Lastly, the new regulations radically change the individualized assessment process the employer must undertake before deciding to revoke a conditional offer based on criminal history. Employers must now consider extensive specified factors as part of this individualized assessment. A list of these factors are available here.

Takeaways for Employers​

As a result of these legislative developments, we recommend that California employers promptly take the following steps:

  1. Review minimum wage for compliance with California law.
  2. Review paid sick leave policies.
  3. Review leave policies for compliance with the new reproductive loss leave requirements.
  4. Revise employment agreements to eliminate void non-competes and provide notice to past and current employees as required by law.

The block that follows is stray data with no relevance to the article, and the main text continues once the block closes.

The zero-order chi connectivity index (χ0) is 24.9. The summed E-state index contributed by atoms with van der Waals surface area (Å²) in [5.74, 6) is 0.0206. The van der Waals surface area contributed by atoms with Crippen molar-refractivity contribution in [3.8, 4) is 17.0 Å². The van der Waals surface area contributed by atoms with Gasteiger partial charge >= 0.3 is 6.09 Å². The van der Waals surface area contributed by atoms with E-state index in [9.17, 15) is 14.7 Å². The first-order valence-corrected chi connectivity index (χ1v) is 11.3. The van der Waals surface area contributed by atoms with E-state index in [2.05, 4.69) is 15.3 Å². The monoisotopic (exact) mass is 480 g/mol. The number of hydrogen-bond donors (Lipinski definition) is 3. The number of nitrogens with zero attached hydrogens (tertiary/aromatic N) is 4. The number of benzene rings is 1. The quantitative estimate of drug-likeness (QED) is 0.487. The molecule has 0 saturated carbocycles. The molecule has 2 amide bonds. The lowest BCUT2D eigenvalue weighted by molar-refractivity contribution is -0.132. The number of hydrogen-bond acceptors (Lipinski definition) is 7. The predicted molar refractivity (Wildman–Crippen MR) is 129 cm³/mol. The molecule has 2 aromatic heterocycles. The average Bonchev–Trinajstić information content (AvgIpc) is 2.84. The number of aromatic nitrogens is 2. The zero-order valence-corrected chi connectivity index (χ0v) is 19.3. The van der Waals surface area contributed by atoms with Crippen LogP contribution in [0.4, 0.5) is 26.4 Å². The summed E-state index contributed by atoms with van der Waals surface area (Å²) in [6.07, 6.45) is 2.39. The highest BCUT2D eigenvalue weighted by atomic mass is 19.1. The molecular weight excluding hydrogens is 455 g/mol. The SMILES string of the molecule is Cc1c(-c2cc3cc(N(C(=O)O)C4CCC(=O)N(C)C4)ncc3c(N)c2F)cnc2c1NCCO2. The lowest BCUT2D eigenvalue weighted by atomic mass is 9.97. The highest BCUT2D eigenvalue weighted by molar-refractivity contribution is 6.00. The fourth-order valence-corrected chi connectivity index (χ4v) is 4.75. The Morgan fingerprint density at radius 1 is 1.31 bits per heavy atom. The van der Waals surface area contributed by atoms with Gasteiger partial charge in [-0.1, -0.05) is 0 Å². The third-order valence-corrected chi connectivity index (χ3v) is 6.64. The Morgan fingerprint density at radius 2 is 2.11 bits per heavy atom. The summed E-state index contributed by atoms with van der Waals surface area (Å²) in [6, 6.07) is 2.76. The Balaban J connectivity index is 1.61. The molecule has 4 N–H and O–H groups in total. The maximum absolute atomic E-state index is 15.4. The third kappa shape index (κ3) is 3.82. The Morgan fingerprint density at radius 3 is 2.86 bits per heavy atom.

5. Review drug testing policies.
  6. Revise background check policies, particularly the procedures for the individualized assessment process.

Please contact us with any questions about this update.

About the authors:

Megan Stevens Shaked is a Partner based in the San Francisco office of Conn Maciel Carey LLP. Ms. Shaked represents clients in inspections, investigations and enforcement actions involving Cal/OSHA.  She also represents clients against claims brought by patrons alleging lack of accessibility under Title III of the ADA and the California Unruh and Disabled Persons Acts. Ms. Shaked represents employers on a wide range of employment matters, including claims of discrimination and harassment, wrongful termination, wage and hour violations and whistle blowing.  She also conducts workplace harassment prevention training and counsels employers on personnel matters such as the development of employee handbooks, hiring and termination decisions, and wage and hour compliance.